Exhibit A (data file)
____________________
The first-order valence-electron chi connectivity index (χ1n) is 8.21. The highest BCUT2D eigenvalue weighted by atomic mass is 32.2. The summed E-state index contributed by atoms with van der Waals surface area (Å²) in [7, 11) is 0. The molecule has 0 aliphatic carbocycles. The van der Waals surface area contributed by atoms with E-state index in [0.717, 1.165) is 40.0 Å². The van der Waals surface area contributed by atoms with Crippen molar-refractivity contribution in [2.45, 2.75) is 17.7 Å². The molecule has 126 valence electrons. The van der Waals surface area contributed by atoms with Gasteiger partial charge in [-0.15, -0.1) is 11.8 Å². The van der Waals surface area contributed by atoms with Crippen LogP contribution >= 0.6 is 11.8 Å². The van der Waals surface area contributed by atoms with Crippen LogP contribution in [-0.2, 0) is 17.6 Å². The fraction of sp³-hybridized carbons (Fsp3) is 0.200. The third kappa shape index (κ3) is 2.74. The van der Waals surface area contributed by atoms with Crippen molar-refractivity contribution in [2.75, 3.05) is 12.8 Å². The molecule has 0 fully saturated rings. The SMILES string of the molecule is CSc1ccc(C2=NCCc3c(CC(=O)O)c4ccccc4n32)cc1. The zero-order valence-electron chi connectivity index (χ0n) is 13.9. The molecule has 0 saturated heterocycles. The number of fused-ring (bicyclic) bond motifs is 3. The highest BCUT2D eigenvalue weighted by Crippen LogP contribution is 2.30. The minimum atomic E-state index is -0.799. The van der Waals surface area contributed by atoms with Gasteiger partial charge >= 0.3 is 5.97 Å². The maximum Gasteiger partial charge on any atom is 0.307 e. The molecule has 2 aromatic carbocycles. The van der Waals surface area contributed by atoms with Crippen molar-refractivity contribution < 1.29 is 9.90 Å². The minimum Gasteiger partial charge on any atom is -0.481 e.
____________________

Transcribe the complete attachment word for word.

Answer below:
The first-order valence-electron chi connectivity index (χ1n) is 8.21. The highest BCUT2D eigenvalue weighted by atomic mass is 32.2. The summed E-state index contributed by atoms with van der Waals surface area (Å²) in [7, 11) is 0. The molecule has 0 aliphatic carbocycles. The van der Waals surface area contributed by atoms with E-state index in [0.717, 1.165) is 40.0 Å². The van der Waals surface area contributed by atoms with Crippen molar-refractivity contribution in [2.45, 2.75) is 17.7 Å². The molecule has 126 valence electrons. The van der Waals surface area contributed by atoms with Gasteiger partial charge in [-0.15, -0.1) is 11.8 Å². The van der Waals surface area contributed by atoms with Crippen LogP contribution >= 0.6 is 11.8 Å². The van der Waals surface area contributed by atoms with Crippen LogP contribution in [-0.2, 0) is 17.6 Å². The fraction of sp³-hybridized carbons (Fsp3) is 0.200. The third kappa shape index (κ3) is 2.74. The van der Waals surface area contributed by atoms with Crippen molar-refractivity contribution in [2.75, 3.05) is 12.8 Å². The molecule has 0 fully saturated rings. The SMILES string of the molecule is CSc1ccc(C2=NCCc3c(CC(=O)O)c4ccccc4n32)cc1. The zero-order valence-electron chi connectivity index (χ0n) is 13.9. The molecule has 0 saturated heterocycles. The number of fused-ring (bicyclic) bond motifs is 3. The highest BCUT2D eigenvalue weighted by Crippen LogP contribution is 2.30. The minimum atomic E-state index is -0.799. The van der Waals surface area contributed by atoms with Gasteiger partial charge >= 0.3 is 5.97 Å². The maximum Gasteiger partial charge on any atom is 0.307 e. The molecule has 2 aromatic carbocycles. The van der Waals surface area contributed by atoms with Crippen molar-refractivity contribution < 1.29 is 9.90 Å². The minimum Gasteiger partial charge on any atom is -0.481 e.